2

When presenting users with any number of options, would it be better to show all options at once, or break it down into steps?

Imagine you have a list of options;

  • 1a
  • 1b
  • 2
  • 3

One way of dealing with this could be to show all options at once, so four options total (1a, 1b, 2, 3). Another way to go could be to show 1, 2 and 3 and only show 1a and 1b when a user selects 1.

Which one is easier for a user to proces?

Note; I can vaguely remember something about 'eight choices at once is easier dan having four choices twice' but I am not sure where this came from or if it is true to begin with.

Thanks!

1

It depends on the complexity of the question.

I'm working within GDS guidelines at the moment (UK Gov digital standards) and they favour small options per question. They found having more options on a page led to more errors and loss of focus.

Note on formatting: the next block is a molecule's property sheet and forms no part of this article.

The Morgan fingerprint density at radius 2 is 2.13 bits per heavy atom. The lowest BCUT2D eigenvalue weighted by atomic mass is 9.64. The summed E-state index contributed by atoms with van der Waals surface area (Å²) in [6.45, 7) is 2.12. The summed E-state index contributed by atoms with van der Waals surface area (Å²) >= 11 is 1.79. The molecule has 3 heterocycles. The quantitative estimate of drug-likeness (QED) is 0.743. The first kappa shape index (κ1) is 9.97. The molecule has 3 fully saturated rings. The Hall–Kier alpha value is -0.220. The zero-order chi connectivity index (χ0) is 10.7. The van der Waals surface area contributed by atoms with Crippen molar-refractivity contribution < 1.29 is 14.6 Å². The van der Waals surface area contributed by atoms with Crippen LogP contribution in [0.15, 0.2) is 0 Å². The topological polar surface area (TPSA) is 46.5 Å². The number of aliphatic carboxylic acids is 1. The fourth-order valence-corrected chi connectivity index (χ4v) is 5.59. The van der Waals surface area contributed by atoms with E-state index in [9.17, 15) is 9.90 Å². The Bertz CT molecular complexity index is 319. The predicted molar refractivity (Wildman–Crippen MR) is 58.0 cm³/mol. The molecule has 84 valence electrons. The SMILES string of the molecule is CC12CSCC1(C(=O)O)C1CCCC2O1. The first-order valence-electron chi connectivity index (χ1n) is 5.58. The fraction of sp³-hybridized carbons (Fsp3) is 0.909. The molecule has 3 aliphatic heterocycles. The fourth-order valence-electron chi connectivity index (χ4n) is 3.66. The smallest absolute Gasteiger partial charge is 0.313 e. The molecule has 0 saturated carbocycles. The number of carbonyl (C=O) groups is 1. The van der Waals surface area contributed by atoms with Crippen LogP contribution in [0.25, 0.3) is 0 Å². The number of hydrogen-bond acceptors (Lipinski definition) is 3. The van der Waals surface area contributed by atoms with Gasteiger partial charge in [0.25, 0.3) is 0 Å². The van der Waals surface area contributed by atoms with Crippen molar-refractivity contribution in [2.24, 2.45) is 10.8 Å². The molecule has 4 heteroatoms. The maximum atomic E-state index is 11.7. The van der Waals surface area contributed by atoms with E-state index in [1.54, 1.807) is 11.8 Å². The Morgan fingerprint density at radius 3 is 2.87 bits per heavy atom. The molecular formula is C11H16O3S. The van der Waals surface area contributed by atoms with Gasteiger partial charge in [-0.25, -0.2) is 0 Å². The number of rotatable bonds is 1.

https://www.gov.uk/service-manual/design/form-structure

Start with one thing per page If your service is used infrequently by people without a broad range of digital skills and confidence they may struggle with complicated forms and lack the opportunity to learn how they work.

Start by splitting the form across multiple pages with each page containing just one thing, for example:

-one piece of information you’re telling a user

-one decision they have to make

-one question they have to answer

The flip side is frequently answered questions and experienced users. In which case breaking them into too many steps would not be a good idea: the user has encountered the question before and wants quick access to the choices.

Summary: figure out how much attention you want the user to devote to the options and how frequently they will encounter the question.

  • Thanks. In this case users will encounter this situation once. – Nick Groeneveld Dec 12 '17 at 15:23
  • Then think about importance of the questions and the consequences of the user answering wrongly – colmcq Dec 12 '17 at 15:37

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